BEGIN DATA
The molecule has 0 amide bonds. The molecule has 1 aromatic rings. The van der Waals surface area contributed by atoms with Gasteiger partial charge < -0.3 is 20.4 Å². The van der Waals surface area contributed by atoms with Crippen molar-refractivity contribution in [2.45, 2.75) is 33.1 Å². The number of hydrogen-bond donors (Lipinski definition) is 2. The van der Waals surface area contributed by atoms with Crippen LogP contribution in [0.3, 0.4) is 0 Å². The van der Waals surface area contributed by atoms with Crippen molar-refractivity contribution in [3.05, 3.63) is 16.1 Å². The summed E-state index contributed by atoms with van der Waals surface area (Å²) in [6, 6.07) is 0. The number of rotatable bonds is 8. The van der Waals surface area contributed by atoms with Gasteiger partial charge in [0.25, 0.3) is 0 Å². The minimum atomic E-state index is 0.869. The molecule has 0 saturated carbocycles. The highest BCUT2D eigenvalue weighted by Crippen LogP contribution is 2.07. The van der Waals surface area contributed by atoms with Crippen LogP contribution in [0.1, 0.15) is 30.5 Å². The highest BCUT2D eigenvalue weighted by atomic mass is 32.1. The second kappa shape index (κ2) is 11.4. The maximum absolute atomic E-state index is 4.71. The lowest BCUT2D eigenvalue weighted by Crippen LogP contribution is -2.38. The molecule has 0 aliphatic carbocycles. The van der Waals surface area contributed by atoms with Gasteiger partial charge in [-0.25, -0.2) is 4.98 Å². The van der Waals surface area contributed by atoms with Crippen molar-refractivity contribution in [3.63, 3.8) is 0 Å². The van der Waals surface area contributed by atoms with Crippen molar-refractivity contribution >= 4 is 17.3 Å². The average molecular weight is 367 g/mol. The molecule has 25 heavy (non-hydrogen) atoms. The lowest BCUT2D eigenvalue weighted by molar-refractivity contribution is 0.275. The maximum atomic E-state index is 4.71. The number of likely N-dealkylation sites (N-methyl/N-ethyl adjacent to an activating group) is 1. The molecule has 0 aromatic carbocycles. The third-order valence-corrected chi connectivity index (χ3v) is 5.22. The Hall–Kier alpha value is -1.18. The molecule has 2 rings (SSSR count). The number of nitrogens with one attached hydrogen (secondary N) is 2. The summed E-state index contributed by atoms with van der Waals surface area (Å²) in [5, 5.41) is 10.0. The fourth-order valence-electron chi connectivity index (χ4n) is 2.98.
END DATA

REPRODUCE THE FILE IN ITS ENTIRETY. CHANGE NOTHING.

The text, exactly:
The molecule has 0 amide bonds. The molecule has 1 aromatic rings. The van der Waals surface area contributed by atoms with Gasteiger partial charge < -0.3 is 20.4 Å². The van der Waals surface area contributed by atoms with Crippen molar-refractivity contribution in [2.45, 2.75) is 33.1 Å². The number of hydrogen-bond donors (Lipinski definition) is 2. The van der Waals surface area contributed by atoms with Crippen LogP contribution in [0.3, 0.4) is 0 Å². The van der Waals surface area contributed by atoms with Crippen molar-refractivity contribution in [3.05, 3.63) is 16.1 Å². The summed E-state index contributed by atoms with van der Waals surface area (Å²) in [6, 6.07) is 0. The number of rotatable bonds is 8. The van der Waals surface area contributed by atoms with Gasteiger partial charge in [0.25, 0.3) is 0 Å². The minimum atomic E-state index is 0.869. The molecule has 0 saturated carbocycles. The highest BCUT2D eigenvalue weighted by Crippen LogP contribution is 2.07. The van der Waals surface area contributed by atoms with Crippen LogP contribution in [0.1, 0.15) is 30.5 Å². The highest BCUT2D eigenvalue weighted by atomic mass is 32.1. The second kappa shape index (κ2) is 11.4. The maximum absolute atomic E-state index is 4.71. The lowest BCUT2D eigenvalue weighted by Crippen LogP contribution is -2.38. The molecule has 0 aliphatic carbocycles. The van der Waals surface area contributed by atoms with Gasteiger partial charge in [-0.25, -0.2) is 4.98 Å². The van der Waals surface area contributed by atoms with Crippen molar-refractivity contribution in [3.63, 3.8) is 0 Å². The van der Waals surface area contributed by atoms with Crippen molar-refractivity contribution >= 4 is 17.3 Å². The average molecular weight is 367 g/mol. The molecule has 25 heavy (non-hydrogen) atoms. The lowest BCUT2D eigenvalue weighted by molar-refractivity contribution is 0.275. The maximum atomic E-state index is 4.71. The number of likely N-dealkylation sites (N-methyl/N-ethyl adjacent to an activating group) is 1. The molecule has 0 aromatic carbocycles. The third-order valence-corrected chi connectivity index (χ3v) is 5.22. The Hall–Kier alpha value is -1.18. The molecule has 2 rings (SSSR count). The number of nitrogens with one attached hydrogen (secondary N) is 2. The summed E-state index contributed by atoms with van der Waals surface area (Å²) in [5, 5.41) is 10.0. The fourth-order valence-electron chi connectivity index (χ4n) is 2.98.